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Novel behaviour shown by an Asian elephant in the context of allomothering

Abstract

In the absence of large sample sizes, logistic difficulties, and, more importantly, knowledge about appropriate hypotheses to test cognition in elephants, reliable anecdotal observations from field studies are increasingly being realized as valuable in this context. I report here a novel behaviour shown by a subadult female in the context of allomothering. The observation was made as part of a long-term study of social organization and behaviour in free-ranging Asian elephants in southern India. A subadult, nulliparous female, Genette, while allomothering a calf, was confronted by the calf persistently trying to suck at Genette’s mammary glands. This was presumably uncomfortable for Genette, as evidenced by her reactions of avoiding, kicking, and nudging the calf away. She, however, started offering her trunk tip to the calf to suck, and this behaviour was seen repeatedly, with the calf actively sucking on it as if drinking milk. I discuss how this trunk-sucking behaviour differs from related behaviours previously seen in elephants and how this might be a case of problem solving.

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Acknowledgments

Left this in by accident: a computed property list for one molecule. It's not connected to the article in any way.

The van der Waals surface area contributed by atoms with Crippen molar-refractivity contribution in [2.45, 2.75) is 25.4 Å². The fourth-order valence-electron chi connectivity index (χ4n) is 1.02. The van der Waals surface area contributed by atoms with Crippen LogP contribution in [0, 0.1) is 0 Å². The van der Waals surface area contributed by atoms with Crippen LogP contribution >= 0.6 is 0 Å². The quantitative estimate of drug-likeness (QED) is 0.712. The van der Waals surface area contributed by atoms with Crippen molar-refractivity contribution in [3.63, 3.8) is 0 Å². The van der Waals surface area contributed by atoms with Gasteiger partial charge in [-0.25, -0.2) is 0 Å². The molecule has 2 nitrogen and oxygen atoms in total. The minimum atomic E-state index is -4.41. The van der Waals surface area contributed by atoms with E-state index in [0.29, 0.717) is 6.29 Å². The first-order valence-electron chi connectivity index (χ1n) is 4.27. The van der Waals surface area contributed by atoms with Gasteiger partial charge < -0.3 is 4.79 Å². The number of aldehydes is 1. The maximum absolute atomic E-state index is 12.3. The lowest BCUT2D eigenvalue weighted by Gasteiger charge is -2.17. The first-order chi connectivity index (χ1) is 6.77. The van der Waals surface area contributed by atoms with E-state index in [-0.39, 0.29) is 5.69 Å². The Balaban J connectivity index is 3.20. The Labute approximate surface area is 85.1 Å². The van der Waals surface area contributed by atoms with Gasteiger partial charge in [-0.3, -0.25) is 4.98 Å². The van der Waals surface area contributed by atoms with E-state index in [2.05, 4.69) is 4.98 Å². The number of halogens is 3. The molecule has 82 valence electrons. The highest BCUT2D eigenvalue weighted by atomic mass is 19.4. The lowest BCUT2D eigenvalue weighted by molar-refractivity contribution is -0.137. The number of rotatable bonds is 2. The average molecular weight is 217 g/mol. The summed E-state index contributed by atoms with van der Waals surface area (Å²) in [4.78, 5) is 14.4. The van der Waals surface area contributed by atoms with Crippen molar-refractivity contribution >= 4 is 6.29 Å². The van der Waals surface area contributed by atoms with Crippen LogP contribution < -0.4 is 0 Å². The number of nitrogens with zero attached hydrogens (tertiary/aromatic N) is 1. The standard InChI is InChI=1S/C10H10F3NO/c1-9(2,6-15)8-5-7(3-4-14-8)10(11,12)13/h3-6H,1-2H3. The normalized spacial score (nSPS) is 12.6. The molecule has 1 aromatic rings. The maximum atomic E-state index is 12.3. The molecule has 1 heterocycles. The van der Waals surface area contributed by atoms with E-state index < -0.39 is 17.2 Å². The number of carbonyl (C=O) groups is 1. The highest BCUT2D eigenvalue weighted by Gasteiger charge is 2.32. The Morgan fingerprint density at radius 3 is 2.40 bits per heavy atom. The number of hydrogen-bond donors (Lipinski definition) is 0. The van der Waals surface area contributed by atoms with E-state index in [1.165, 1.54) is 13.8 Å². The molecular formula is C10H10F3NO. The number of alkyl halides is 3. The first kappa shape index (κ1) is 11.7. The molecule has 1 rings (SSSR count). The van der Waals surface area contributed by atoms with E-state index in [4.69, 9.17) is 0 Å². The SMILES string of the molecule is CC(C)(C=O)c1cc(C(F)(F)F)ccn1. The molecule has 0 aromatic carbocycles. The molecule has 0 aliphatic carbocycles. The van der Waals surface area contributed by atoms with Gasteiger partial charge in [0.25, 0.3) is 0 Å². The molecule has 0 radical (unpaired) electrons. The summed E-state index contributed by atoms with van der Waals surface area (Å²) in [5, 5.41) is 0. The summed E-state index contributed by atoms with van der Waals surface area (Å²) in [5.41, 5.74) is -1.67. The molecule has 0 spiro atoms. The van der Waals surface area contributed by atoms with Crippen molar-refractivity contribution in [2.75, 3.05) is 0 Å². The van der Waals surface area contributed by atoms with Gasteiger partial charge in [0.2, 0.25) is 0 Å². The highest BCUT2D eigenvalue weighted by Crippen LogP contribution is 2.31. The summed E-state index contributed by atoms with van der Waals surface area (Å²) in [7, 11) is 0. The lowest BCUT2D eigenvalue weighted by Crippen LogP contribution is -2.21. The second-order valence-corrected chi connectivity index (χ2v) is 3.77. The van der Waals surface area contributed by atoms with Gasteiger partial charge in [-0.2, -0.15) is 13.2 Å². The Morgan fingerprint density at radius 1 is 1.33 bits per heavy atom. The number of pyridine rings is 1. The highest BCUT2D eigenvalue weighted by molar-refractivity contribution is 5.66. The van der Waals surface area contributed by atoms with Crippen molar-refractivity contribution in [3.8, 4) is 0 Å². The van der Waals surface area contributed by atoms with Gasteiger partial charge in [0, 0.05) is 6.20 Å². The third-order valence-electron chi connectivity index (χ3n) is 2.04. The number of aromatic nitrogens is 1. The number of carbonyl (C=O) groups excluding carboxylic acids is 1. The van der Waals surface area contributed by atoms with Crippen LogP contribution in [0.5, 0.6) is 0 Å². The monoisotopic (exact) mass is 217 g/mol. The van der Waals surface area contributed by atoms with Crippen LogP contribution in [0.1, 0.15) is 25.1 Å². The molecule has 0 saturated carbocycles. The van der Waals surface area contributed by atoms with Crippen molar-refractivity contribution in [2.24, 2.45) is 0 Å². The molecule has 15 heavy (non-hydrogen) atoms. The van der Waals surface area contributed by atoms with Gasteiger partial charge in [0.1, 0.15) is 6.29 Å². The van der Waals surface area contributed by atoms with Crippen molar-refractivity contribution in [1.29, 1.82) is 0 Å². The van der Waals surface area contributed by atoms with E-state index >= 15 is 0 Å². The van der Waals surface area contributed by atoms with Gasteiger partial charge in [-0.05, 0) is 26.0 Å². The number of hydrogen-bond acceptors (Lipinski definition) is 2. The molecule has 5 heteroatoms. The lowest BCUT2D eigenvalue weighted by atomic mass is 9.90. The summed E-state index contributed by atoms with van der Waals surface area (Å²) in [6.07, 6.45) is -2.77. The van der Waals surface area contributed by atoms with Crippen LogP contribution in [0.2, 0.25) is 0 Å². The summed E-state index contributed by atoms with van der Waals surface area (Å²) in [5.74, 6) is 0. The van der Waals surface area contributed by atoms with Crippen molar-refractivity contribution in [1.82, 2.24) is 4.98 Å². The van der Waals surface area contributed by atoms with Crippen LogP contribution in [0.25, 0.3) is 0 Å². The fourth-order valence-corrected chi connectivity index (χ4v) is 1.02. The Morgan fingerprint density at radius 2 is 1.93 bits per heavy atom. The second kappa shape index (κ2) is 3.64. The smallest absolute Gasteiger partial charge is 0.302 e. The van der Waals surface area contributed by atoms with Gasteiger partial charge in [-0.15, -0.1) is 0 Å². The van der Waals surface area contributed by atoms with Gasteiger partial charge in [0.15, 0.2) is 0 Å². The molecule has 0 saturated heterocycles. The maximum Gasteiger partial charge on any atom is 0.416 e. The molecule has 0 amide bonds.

I am grateful to the Department of Science and Technology (Government of India) Ramanujan Fellowship, Council of Scientific and Industrial Research, Government of India, and National Geographic Society, USA, for funding the long-term study. JNCASR provided logistic support. I thank the Karnataka Forest Department, especially the PCCF and APCCF, and officials and staff of Nagarahole and Bandipur National Parks and Tiger Reserves, for field permits and support at the field site. Nandini Shetty and Keerthipriya P helped collect field data on associations. Krishna and Althaf provided field assistance.

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Correspondence to T. N. C. Vidya.

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Vidya, T.N.C. Novel behaviour shown by an Asian elephant in the context of allomothering. acta ethol 17, 123–127 (2014). https://doi.org/10.1007/s10211-013-0168-y

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